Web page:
The scholarship pays up to $20,000 for students to spend up to a full academic year studying abroad. The scholarship also requires recipients to commit to work in the federal government for at least one year after graduation.
Both students said that a year commitment will give them an advantage.
“I’ve always wanted to work for the government, and the Boren Scholarship is a good way to get my foot in the door,” Hunt said.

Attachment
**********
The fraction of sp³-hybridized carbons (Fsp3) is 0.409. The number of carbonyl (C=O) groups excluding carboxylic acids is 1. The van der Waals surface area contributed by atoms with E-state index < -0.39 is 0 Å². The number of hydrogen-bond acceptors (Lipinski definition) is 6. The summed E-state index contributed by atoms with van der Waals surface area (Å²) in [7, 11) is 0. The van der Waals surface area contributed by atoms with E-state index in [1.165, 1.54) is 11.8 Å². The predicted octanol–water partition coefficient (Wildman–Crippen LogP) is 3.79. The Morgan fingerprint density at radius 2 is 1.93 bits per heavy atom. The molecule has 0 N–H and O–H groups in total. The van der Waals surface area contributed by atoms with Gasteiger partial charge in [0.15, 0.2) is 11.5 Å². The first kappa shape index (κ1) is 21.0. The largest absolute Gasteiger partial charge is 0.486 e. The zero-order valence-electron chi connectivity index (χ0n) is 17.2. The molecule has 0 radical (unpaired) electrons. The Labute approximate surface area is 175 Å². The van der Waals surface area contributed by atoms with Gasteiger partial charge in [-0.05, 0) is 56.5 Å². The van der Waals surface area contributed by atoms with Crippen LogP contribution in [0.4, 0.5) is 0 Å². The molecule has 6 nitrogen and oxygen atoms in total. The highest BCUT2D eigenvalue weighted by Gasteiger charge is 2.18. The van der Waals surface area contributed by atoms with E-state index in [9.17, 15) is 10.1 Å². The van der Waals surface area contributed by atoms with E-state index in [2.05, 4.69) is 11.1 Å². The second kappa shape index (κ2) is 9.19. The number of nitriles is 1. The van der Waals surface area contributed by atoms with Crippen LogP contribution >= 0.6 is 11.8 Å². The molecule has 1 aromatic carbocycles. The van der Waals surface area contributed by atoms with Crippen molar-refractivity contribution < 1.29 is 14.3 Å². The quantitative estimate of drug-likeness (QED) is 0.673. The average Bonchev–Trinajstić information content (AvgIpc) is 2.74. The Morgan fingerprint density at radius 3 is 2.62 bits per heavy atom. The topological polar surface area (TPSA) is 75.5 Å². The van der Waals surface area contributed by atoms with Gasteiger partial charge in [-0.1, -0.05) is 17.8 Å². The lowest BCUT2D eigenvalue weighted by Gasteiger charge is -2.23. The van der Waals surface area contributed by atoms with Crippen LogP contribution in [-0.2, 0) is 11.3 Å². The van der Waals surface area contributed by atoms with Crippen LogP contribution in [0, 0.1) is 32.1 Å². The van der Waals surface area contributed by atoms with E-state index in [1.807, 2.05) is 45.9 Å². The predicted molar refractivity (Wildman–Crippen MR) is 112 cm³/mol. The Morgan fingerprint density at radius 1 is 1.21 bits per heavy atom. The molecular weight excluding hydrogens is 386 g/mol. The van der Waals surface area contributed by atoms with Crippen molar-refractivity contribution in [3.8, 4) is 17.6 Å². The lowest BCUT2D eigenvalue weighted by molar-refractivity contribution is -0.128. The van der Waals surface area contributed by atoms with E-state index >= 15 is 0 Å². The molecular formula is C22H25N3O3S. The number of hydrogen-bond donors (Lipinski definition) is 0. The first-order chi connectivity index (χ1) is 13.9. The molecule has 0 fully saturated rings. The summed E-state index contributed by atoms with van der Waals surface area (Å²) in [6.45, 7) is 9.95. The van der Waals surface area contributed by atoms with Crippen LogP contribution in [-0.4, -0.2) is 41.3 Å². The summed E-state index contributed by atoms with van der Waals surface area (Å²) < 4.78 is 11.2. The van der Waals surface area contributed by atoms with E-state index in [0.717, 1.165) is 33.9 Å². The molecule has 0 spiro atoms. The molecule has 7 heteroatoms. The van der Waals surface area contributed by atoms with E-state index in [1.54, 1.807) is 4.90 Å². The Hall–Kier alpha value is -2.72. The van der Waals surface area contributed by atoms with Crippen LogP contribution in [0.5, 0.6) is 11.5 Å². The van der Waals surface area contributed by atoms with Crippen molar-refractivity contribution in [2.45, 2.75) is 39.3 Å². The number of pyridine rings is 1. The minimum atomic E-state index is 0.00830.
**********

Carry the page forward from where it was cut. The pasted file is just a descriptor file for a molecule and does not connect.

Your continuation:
First the students will study abroad. Ross, who is from Barnstable, Massachusetts, and is pursuing a degree in Russian, will study Russian in Kazakhstan. Hunt, who is from Macon, Georgia, and is pursuing a degree in international affairs, will study in Arabic Oman.